Parsing speed isn’t the only consideration when choosing a JSON library, but it is an important one. Upon running this benchmark test, what we found was that there is no one library that blows the others away on parsing speed across all file sizes and all runs. The libraries that performed best for big files suffered for small files and vice versa.

Choosing which library to use on the merit of parsing speed comes down to your environment then.

  • If you have an environment that deals often or primarily with big JSON files, then Jackson is your library of interest. GSON struggles the most with big files.
  • If your environment primarily deals with lots of small JSON requests, such as in a micro services or distributed architecture setup, then GSON is your library of interest. Jackson struggles the most with small files.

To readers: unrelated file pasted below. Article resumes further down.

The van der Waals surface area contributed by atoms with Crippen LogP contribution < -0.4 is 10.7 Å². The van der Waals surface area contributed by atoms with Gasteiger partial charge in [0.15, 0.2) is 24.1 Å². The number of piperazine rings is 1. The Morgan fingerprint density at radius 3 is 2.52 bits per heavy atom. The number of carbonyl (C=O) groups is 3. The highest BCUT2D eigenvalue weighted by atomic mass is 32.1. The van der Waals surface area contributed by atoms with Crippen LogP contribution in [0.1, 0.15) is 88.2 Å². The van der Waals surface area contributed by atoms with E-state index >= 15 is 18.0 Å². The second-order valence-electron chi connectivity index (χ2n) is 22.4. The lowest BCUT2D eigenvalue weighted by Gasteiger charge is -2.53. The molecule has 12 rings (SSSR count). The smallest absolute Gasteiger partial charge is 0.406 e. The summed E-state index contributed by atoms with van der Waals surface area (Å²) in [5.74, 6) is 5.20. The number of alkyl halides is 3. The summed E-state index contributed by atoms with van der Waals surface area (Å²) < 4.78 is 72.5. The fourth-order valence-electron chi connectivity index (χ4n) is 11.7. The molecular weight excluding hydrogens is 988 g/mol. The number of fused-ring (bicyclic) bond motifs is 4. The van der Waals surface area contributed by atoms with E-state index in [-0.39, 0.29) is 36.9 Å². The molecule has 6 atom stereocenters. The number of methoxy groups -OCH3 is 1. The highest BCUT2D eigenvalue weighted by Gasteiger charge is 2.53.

• If you end up having to often deal with both types of files, JSON.simple came in a very close 2nd place in both tests, making it a good workhorse for a variable environment. Neither Jackson nor GSON perform as well across multiple files sizes.

As far as parsing speed goes, JSONP doesn’t have much to recommend for it in any scenario. It performs poorly for both big and small files compared to other available options. Fortunately, Java 9 is reportedly getting native JSON implementation, which one would imagine is going to be an improvement over the reference implementation.

Benchmark results: Choose Jackson for big files, GSON for small files and JSON.simple for handling both. http://bit.ly/2K5OIHs Click to Tweet

So there you have it. If you’re concerned about parsing speed for your JSON library, choose Jackson for big files, GSON for small files, and JSON.simple for handling both.

During his time at OverOps, Josh was in charge of product marketing. He wrote and maintained product documentation in addition to his contributions to the OverOps Blog. He's a big baseball fan and a small beer nerd.